1) Culture: Freedom school’s morning harambee impressed me deeply of the culture of freedom school and the culture of black communities. It is such a energy, excitement and optimism that provoke students’ inner power and I can not stop interacting with them. The morning rap, dance and all atmosphere inspired my thinking to build connection with them via access to their culture. I was so excited to be with these kids and surprised by their talent in music. But as a teacher who have not much experience immersed in such kind of culture, which is dominant in the whole classroom, how could I build relationship with these kids with trust and engage them in learning?
2) Who do you think most like a scientist?
Honestly speaking, the result totally blows my mind. Barton and Yang (2000) pointed out that the image of scientist frequently projected in science curricula is that of the western-assured, technologically powerful manipulator and controller, a white male wearing a lab coat and glasses. If that is the case, Ian will be the ideal scientist image in student’s mind; however, something that is beyond my expectation is students’ keen observation of us and multiple ways of understanding scientist, not simply through appearance, but also through way of doing science. Students mentioned words such as, doing hands-on work, taking samples, clipboard, which means writing record and speaking like scientist, from students answers, sound like scientist. And also, students answered the impression of scientist are professional and smart. There is one student written, a girl. All these answers challenge the predominant image of white dominant scientist image.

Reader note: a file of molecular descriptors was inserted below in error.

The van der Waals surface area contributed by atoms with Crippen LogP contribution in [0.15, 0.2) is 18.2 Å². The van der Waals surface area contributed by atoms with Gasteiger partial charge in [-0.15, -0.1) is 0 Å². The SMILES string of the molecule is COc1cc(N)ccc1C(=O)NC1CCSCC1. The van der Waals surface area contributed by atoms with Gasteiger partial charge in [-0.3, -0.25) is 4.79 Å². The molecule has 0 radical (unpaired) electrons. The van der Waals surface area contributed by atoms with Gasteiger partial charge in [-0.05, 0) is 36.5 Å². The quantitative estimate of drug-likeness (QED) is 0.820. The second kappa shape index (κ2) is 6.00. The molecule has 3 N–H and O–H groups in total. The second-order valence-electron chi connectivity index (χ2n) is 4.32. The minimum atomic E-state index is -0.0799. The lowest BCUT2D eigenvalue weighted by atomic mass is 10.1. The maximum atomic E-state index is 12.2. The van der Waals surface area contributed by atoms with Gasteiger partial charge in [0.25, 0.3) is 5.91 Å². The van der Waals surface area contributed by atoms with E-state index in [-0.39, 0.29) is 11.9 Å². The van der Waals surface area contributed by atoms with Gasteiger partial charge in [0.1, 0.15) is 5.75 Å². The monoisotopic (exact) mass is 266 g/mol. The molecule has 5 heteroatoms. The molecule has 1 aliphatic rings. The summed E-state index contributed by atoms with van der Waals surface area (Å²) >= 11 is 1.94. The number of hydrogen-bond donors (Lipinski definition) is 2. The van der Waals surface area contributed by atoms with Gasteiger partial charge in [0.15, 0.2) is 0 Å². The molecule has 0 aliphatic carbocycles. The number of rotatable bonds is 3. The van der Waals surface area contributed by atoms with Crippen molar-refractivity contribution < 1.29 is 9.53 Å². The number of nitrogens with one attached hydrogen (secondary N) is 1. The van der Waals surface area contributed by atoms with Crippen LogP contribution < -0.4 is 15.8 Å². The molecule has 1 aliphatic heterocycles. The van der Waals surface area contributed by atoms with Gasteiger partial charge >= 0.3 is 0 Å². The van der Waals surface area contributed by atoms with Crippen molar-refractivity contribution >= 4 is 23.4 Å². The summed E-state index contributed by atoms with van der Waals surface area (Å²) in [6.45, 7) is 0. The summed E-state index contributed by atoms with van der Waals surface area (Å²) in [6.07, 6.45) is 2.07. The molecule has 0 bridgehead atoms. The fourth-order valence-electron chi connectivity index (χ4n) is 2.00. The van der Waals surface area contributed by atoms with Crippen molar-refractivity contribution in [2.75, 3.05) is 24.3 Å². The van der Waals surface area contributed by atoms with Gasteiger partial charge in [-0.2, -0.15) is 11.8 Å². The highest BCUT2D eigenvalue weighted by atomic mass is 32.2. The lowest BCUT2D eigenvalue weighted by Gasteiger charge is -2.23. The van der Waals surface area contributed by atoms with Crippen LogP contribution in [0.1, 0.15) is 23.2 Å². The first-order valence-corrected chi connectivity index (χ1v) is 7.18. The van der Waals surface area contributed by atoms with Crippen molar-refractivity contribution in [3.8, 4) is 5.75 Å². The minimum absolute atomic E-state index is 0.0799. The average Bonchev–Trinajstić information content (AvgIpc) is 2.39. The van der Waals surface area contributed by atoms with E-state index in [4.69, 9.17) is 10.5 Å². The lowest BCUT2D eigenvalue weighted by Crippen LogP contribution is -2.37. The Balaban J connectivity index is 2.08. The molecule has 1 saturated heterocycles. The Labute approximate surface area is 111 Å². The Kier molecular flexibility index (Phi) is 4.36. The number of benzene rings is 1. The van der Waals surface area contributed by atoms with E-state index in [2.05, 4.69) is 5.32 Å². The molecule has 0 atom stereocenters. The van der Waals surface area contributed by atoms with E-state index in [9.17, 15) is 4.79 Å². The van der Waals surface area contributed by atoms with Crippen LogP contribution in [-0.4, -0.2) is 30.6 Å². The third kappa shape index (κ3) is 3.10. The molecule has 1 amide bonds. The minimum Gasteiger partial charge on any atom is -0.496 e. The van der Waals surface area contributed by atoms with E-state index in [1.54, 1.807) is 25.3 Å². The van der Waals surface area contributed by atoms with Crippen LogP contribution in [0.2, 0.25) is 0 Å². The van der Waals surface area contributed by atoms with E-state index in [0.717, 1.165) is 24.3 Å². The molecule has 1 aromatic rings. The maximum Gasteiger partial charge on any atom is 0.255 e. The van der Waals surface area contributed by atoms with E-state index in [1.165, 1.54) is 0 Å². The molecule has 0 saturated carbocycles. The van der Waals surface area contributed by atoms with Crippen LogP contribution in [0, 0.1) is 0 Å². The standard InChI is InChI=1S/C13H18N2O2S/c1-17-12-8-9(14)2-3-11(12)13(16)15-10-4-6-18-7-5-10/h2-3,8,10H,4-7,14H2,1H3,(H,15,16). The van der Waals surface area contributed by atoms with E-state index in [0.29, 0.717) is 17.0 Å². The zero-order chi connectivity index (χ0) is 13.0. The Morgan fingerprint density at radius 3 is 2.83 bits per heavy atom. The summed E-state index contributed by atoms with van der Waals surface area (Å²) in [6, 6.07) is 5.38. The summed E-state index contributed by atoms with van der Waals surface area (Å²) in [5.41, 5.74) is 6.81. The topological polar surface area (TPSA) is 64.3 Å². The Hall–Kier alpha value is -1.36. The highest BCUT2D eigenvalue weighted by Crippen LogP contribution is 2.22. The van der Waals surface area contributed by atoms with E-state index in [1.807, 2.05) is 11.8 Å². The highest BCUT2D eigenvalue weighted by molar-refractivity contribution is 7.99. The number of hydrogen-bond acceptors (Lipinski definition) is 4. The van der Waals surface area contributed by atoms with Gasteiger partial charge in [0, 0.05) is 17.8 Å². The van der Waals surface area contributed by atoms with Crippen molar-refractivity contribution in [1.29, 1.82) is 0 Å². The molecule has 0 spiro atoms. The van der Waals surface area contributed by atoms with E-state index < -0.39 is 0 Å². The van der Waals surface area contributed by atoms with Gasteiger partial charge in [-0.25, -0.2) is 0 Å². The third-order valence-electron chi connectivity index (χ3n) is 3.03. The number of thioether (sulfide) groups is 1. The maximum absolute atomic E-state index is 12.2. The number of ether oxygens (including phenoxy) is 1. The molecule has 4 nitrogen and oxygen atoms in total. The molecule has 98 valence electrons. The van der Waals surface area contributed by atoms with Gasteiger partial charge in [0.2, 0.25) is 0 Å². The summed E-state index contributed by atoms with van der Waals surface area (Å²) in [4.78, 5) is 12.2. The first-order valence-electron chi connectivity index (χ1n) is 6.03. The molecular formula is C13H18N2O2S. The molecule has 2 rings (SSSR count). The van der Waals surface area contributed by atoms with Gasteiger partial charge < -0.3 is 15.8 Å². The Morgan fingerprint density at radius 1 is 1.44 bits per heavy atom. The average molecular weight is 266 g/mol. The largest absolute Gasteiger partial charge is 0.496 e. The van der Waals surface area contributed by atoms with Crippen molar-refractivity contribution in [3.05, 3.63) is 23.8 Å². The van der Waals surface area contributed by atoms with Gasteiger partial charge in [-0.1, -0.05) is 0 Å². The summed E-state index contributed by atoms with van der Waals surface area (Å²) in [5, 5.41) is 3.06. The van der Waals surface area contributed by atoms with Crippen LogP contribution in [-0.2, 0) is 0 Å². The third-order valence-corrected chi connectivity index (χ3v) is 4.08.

3) Observations of water
Most students noticed the “dirt” or “mud” in the water, through the direct observation. Several students do observation through sense of smell. Other students noticed the difference between lake water and river water. The biggest implication of this activity in our camp, is to help students understand what is “observation”. In terms of content knowledge, what is “dirty” or “polluted” water? How to measure the water is “dirty” or clean?
4) Questions of water
Most students are wondering what is in the water and if the water is clean. But students have some wrong understanding of a scientific question and non-scientific question. So it is our objective to help them understand scientific question and formulate scientific questions. （Contd）